North Korea says US should 'think twice' in rare letter to Congress

SEOUL, May 12 (Reuters) - North Korea sent a rare letter of protest to the U.S. House of Representatives on Friday warning that a new package of tougher sanctions would only spur its development of nuclear weapons, North Korea's state media reported.

The protest was lodged by the recently revived Foreign Affairs Committee of North Korea's Supreme People's Assembly, which said the U.S. House of Representatives was "obsessed" with a sense of disapproval and warned it of dire consequences.

"The U.S. House of Representatives should think twice," the committee said in its letter, a copy of which was published by the KCNA state news agency.

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Tension has been high for weeks over North Korea's nuclear and missile development and fears it will conduct a sixth nuclear test or test-launch another ballistic missile in defiance of U.N. Security Council resolutions.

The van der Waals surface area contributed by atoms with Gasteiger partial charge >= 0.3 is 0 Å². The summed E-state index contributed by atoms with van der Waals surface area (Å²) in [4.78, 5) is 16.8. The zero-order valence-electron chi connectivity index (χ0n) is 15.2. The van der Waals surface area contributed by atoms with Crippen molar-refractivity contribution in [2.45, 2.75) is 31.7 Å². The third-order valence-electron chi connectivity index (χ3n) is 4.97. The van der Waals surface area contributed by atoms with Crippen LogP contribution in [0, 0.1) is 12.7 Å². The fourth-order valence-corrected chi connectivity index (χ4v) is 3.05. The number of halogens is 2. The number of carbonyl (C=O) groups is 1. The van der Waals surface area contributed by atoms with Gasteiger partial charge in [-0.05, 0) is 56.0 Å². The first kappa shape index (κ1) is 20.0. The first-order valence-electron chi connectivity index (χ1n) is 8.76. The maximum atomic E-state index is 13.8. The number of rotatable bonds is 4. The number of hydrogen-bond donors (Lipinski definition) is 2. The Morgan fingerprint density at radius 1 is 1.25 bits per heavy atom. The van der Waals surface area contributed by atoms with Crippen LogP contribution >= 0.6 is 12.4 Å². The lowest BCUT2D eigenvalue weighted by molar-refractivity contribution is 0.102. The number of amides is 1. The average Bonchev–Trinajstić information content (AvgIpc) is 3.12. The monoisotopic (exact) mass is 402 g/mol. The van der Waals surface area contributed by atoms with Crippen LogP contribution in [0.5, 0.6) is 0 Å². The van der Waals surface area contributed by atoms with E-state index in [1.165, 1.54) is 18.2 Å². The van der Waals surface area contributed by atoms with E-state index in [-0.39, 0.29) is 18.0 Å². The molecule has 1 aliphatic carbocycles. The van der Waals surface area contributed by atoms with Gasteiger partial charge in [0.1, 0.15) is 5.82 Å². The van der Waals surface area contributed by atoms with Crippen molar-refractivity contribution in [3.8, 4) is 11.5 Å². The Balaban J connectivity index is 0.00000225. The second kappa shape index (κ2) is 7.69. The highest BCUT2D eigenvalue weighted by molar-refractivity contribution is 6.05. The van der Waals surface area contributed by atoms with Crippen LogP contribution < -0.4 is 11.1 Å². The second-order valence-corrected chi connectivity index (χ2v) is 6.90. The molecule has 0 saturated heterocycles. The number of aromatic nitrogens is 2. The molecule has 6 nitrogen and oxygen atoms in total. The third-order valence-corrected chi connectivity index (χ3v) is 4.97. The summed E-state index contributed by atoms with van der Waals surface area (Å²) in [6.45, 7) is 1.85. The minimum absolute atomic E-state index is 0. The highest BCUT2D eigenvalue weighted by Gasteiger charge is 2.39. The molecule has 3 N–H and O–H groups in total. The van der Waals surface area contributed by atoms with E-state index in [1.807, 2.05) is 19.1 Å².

The House of Representatives overwhelmingly approved legislation this month to tighten sanctions by targeting North Korea's shipping industry and companies that do business it.

The U.S. legislation was intended to cut off supplies of cash that help fund North Korea's nuclear program, and increase pressure to stop human rights abuses such as the use of slave labor, the bill's sponsor said.

The North's committee said it would fail.

"As the U.S. House of Representatives enacts more and more of these reckless hostile laws, the DPRK's efforts to strengthen nuclear deterrents will gather greater pace, beyond anyone's imagination," the committee said, referring to North Korea by the initials of its official name, the Democratic People's Republic of Korea.

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Last month, North Korea reconvened the Foreign Affairs Committee, which was abolished in the late 1990s, in what analysts saw as an attempt to improve relations with the outside world amid its deepening isolation.

The committee is chaired by Ri Su Yong, a close aide to leader Kim Jong Un and a career diplomat. (Reporting by Ju-min Park; Editing by Robert Birsel)

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